This photo essay tells of local resistance against dam projects on the Mekong River, specifically the Ban Kum dam near Tamui village in Ubon Ratchathani Province in Thailand and bordering Laos. Advocacy started decades ago continues with the next generation for them to defend their habitat crucial to their future.
The dominant narrative of the COVID-19 pandemic in Southeast Asia barely gives attention to the many social and cultural dimensions of the crisis, and humanities and social science experts remain at the margins of containment decisions.
Thailand was ranked as the sixth largest contributor of plastic waste into the ocean in 2015. The country saw an improvement in 2019 when its ranking became the tenth among the 20 world’s largest marine plastic waste contributors.
This essay shows a part of an exhibition called “Elements”, which consisted of a series of personal performance actions. The strange, unidentified figure — with the face and body covered with a very long red robe — wanders, twists, and floats on the river to highlight the suffering and resilience of nature against destruction caused by humans.
Dear Partners and Friends of SEA Junction, SEA Junction stays resilient and we continue our operation amid the pandemic albeit with some adjustments. We have fewer events and we allow only a limited number of people to our premises to ensure enforcement of social distancing measures. SEA Junction has partnered with the Bangkok Tribune in…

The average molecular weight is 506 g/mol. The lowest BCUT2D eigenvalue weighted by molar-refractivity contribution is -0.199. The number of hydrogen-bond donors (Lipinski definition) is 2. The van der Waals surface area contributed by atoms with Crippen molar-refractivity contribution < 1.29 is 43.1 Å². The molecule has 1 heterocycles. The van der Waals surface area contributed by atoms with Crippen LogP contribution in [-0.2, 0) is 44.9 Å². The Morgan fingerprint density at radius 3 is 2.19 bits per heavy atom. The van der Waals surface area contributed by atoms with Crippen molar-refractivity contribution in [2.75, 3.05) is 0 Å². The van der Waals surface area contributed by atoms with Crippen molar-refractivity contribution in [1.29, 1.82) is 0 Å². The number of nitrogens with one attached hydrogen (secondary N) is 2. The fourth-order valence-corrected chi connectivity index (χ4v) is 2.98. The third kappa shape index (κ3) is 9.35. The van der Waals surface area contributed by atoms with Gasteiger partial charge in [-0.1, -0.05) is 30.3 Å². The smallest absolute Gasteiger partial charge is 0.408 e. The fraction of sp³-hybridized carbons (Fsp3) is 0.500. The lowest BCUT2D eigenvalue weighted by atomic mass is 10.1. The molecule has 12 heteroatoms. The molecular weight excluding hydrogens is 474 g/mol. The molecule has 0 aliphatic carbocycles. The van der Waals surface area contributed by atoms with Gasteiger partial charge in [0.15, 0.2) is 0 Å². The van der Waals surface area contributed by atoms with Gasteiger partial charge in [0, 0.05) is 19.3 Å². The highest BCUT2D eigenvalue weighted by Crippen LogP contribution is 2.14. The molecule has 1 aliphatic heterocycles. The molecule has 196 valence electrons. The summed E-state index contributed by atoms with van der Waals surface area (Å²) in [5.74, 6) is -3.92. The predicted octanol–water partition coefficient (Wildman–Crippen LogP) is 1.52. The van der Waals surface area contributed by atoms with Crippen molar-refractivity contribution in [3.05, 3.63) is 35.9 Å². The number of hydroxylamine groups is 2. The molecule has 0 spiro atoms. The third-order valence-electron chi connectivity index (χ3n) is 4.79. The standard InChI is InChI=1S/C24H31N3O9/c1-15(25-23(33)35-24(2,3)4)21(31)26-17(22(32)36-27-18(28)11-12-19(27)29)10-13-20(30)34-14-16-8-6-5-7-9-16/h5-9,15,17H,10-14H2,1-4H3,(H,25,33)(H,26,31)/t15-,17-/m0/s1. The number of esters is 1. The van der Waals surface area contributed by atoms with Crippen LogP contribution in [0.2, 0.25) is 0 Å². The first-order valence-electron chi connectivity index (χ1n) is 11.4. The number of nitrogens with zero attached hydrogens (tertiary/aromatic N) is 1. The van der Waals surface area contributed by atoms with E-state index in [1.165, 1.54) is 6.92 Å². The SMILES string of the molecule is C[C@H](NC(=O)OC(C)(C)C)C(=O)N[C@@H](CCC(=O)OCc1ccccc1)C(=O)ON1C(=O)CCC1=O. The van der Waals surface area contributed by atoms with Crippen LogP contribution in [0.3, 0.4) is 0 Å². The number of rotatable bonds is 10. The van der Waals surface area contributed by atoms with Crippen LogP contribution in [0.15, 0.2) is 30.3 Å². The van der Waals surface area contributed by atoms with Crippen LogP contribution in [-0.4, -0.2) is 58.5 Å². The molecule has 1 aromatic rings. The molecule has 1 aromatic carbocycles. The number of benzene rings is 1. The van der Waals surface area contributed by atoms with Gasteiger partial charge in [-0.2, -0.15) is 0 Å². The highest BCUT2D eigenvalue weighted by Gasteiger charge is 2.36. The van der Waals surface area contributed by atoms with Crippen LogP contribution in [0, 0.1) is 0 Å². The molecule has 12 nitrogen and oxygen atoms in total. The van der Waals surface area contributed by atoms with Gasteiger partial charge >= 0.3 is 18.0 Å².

COVID-19 has made it difficult for transgender women to earn their little money with their informal jobs on the streets, threatening their survival. Some relief is coming from transgender organizations that have raised to the challenge of providing relief to ease the burden of disadvantaged members of their community and other vulnerable groups.
This small-grant program provides funds to efforts working to build social capital, strengthen community resilience, and improve the living and health conditions of local communities during the pandemic.
The frantic search for face masks began as soon as the Philippines went under lockdown in mid-March. Three months later, various versions of the protective piece of cloth proliferated, made by Filipinos who suddenly found themselves without work and income. Soon also masks made of indigenous, traditional fabrics emerged
As SEA Junction is entering its fifth year of operation and our activities expand, there is a need to add a financial and administration staff who is able to work in a flexible manner in a small office with a multicultural environment and a variety of needs.
On the island of Bali in Indonesia, most villagers pump household ground water from a well up into an elevated storage tank. When COVID-19 arrived, they took measures to ensure they could wash their hands when outside their homes. In a rush, water containers of all sizes and colours were installed all over the island.